“What are those?” asked E.
We’re walking through the local market on our weekly trip to the library, and passing a fruit and veg stall.
“Um… It says they are pomelos.”
“What’s a pomelo?”
I had definitely seen that coming. I briefly toy with the “it’s one of those” answer and continuing on our way. Part of me is anticipating the usual ‘kids not in school today?’ comment from someone if we stop. But I do stop and we look at them.
“What do you think it looks like?” I ask.
“A melon?” E suggested. “A grapefruit!” A asserted.
“Well, it does look like a citrus fruit, can you see the skin? But I’ve never seen one before.”
“Can we get one!!!!”
I’d seen that coming too.
“Well, what would we do with it?”
“Yes, but I mean how do you eat it? Do we need to cook it? What do you think it tastes like?”
“Can we get one, please?!?”
“Okay, we’re going to the library, aren’t we. The library is where you can find out about everything in the world. So why don’t we go and see if we can find out about pomelos, so we can decide if we think we’d like one?”
General excited agreement, and on we go to the library.
At the library, A and M install themselves in the children’s area as usual, while I take E off to the computers. This is definitely her project and the others let her take the lead.
I’m pretty sure there’s no point looking for books on unusual citrus fruit – even if we could order one, this is the kind of education requiring immediate results. So E types ‘P O M E L O’ slowly into a search engine. We discuss search engines and how they work.
We find this video at the top of the results, and watch it (without sound).
The search engine gods have smiled on us and we now feel fully informed as to how one approaches the eating of a pomelo.
We find an article that suggests that pomelos taste like a mild, sweet grapefruit, which reassures me, because I know E doesn’t like grapefruit even if she has temporarily forgotten.
So, on our way back through the market, we stop and bag ourselves a pomelo.
Now I’m not and never have been one for impulse purchases. Indeed I have a pathological fear of impulse buying. But I had earmarked around the same amount of money for a bunround from the baker’s stall, and everyone agreed they’d rather get a pomelo. Further, if the bunround itself seems extravagant, it’s because I view it as more than food. Giving the children the opportunity to interact with shop keepers and stall holders is worth the extra pennies over just adding things to our weekly supermarket delivery, because it’s teaching them confidence and interpersonal skills. I don’t want them to be nervous every time they have to speak to a shop keeper or stall holder, the way I am. Many of you may have no idea why anyone would feel nervous doing that, but maybe some of you can empathise. Anyway, I’m hoping these simple interactions will give the kiddies confidence for life. Not M, she’s got plenty of confidence already.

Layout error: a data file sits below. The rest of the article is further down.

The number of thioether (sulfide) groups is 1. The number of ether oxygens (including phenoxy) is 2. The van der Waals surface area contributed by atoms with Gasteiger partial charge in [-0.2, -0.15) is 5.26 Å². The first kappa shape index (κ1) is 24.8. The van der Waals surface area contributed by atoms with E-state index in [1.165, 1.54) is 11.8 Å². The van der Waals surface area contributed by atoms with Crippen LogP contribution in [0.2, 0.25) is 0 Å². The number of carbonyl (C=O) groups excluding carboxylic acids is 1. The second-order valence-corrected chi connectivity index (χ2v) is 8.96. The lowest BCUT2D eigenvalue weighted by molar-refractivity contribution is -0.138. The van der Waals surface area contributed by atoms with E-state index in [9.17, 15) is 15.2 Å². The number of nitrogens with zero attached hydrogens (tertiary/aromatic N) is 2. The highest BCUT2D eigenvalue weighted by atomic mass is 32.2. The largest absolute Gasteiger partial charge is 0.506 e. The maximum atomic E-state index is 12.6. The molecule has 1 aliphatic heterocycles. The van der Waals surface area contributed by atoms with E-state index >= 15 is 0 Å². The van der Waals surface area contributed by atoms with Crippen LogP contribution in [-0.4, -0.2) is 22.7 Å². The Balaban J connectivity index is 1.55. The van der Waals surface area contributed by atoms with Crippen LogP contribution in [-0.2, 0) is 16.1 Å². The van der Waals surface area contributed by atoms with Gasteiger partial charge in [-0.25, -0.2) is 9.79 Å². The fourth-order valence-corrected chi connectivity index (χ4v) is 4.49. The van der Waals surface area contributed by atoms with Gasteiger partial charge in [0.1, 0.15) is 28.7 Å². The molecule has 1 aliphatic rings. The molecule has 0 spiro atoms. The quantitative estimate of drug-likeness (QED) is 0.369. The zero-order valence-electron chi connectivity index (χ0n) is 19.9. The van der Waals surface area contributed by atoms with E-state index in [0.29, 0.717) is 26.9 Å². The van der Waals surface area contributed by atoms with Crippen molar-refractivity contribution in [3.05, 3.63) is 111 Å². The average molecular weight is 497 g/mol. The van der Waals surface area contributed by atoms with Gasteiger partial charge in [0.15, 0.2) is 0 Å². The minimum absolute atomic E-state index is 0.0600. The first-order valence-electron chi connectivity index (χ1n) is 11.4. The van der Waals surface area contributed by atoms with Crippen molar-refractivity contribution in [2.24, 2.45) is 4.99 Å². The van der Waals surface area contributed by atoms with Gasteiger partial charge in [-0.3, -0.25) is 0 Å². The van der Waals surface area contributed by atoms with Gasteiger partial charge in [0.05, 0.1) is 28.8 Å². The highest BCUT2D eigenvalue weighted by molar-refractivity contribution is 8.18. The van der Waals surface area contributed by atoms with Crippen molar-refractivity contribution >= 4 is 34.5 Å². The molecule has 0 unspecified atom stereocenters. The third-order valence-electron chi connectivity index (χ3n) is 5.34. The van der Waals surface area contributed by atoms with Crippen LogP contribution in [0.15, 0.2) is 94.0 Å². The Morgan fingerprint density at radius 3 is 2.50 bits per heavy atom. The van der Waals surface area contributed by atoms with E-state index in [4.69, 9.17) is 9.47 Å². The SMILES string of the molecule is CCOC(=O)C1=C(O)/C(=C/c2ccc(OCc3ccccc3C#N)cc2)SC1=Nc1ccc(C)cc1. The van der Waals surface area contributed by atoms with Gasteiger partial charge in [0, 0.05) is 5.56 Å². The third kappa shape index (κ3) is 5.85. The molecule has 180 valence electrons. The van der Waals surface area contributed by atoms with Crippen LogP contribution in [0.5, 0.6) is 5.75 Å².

E is very proud of herself for being the one to spot the pomelo in the first place and find out about them, now I encourage her to hand over the money. I set A to calculating the change. M is in charge of the shopping trolley with all the library books in it.
And home we go with a pomelo, which comes – to E’s even greater delight – with its own carrying handle.
Teatime arrives and we proceed with the great pomelo dismemberment! E gives me instructions while I do the work, as per what she had learnt from the video.
It takes a while! The smell is very strong, too – sweet, and rather like a mango, I think.
Whilst this is going on: more research online. According to Wikipedia (other more accurate sources of information are available) the pomelo (Citrus maxima) is one of the four original citrus species, the others being citron, mandarin, and papeda. I think I was assuming it was itself some kind of cross between things – an unnecessary genetic folly – so I’m rather pleased to learn that.
We look at where it came from on the globe – Southeast Asia. We contemplate all the stages involved in bringing our pomelo to us.
The kiddies and Mr Conkers really like it. It is mild and sweet – it tastes less strong than its scent would indicate. It’s also crunchy, which I find rather off-putting. Mr Conkers reckons it’d be lovely from the fridge on a hot day.
There’s a lot of it, even considering the pith is so thick – so we save half for the next day.